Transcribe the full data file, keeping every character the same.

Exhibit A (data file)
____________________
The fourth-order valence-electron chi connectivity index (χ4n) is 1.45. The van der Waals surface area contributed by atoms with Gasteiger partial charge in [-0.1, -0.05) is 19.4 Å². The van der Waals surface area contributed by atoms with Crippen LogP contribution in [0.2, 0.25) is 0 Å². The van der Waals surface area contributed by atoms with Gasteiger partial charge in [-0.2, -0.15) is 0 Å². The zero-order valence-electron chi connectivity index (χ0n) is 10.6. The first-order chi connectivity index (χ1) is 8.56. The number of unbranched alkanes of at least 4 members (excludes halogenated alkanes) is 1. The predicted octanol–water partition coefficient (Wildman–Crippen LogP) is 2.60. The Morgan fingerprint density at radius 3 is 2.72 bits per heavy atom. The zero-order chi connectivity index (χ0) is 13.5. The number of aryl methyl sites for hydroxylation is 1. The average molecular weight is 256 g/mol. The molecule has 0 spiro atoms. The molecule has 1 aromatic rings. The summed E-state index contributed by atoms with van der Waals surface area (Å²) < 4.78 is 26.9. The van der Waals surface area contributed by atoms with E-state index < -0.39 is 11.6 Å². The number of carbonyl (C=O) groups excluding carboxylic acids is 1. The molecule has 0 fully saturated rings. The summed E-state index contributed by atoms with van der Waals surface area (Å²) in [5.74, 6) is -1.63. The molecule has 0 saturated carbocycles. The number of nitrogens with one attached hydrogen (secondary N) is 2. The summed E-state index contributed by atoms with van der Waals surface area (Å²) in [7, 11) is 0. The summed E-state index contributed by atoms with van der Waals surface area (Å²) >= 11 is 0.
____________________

The fourth-order valence-electron chi connectivity index (χ4n) is 1.45. The van der Waals surface area contributed by atoms with Gasteiger partial charge in [-0.1, -0.05) is 19.4 Å². The van der Waals surface area contributed by atoms with Crippen LogP contribution in [0.2, 0.25) is 0 Å². The van der Waals surface area contributed by atoms with Gasteiger partial charge in [-0.2, -0.15) is 0 Å². The zero-order valence-electron chi connectivity index (χ0n) is 10.6. The first-order chi connectivity index (χ1) is 8.56. The number of unbranched alkanes of at least 4 members (excludes halogenated alkanes) is 1. The predicted octanol–water partition coefficient (Wildman–Crippen LogP) is 2.60. The Morgan fingerprint density at radius 3 is 2.72 bits per heavy atom. The zero-order chi connectivity index (χ0) is 13.5. The number of aryl methyl sites for hydroxylation is 1. The average molecular weight is 256 g/mol. The molecule has 0 spiro atoms. The molecule has 1 aromatic rings. The summed E-state index contributed by atoms with van der Waals surface area (Å²) < 4.78 is 26.9. The van der Waals surface area contributed by atoms with E-state index < -0.39 is 11.6 Å². The number of carbonyl (C=O) groups excluding carboxylic acids is 1. The molecule has 0 fully saturated rings. The summed E-state index contributed by atoms with van der Waals surface area (Å²) in [5.74, 6) is -1.63. The molecule has 0 saturated carbocycles. The number of nitrogens with one attached hydrogen (secondary N) is 2. The summed E-state index contributed by atoms with van der Waals surface area (Å²) in [7, 11) is 0. The summed E-state index contributed by atoms with van der Waals surface area (Å²) >= 11 is 0.